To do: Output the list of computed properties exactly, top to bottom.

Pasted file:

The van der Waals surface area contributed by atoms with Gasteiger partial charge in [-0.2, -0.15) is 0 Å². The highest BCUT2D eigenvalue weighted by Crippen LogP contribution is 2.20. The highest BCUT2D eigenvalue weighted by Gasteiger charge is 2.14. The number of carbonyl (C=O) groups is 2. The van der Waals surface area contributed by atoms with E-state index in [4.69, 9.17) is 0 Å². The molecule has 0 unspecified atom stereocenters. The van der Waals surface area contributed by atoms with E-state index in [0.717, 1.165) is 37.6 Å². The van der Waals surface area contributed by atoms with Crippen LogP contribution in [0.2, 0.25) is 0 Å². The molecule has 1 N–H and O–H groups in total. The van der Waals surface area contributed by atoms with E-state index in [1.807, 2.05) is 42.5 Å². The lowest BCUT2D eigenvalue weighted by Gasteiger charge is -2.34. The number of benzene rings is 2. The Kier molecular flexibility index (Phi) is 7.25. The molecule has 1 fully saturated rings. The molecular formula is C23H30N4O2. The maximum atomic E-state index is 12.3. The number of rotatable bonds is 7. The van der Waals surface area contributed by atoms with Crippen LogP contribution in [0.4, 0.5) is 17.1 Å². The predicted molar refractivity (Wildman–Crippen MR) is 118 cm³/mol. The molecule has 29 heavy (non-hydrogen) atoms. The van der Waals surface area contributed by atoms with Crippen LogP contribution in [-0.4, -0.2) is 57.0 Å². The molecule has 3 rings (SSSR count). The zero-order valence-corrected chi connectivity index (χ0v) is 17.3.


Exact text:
The van der Waals surface area contributed by atoms with Gasteiger partial charge in [-0.2, -0.15) is 0 Å². The highest BCUT2D eigenvalue weighted by Crippen LogP contribution is 2.20. The highest BCUT2D eigenvalue weighted by Gasteiger charge is 2.14. The number of carbonyl (C=O) groups is 2. The van der Waals surface area contributed by atoms with E-state index in [4.69, 9.17) is 0 Å². The molecule has 0 unspecified atom stereocenters. The van der Waals surface area contributed by atoms with E-state index in [0.717, 1.165) is 37.6 Å². The van der Waals surface area contributed by atoms with Crippen LogP contribution in [0.2, 0.25) is 0 Å². The molecule has 1 N–H and O–H groups in total. The van der Waals surface area contributed by atoms with E-state index in [1.807, 2.05) is 42.5 Å². The lowest BCUT2D eigenvalue weighted by Gasteiger charge is -2.34. The number of benzene rings is 2. The Kier molecular flexibility index (Phi) is 7.25. The molecule has 1 fully saturated rings. The molecular formula is C23H30N4O2. The maximum atomic E-state index is 12.3. The number of rotatable bonds is 7. The van der Waals surface area contributed by atoms with Crippen LogP contribution in [0.4, 0.5) is 17.1 Å². The predicted molar refractivity (Wildman–Crippen MR) is 118 cm³/mol. The molecule has 29 heavy (non-hydrogen) atoms. The van der Waals surface area contributed by atoms with Crippen LogP contribution in [-0.4, -0.2) is 57.0 Å². The molecule has 3 rings (SSSR count). The zero-order valence-corrected chi connectivity index (χ0v) is 17.3.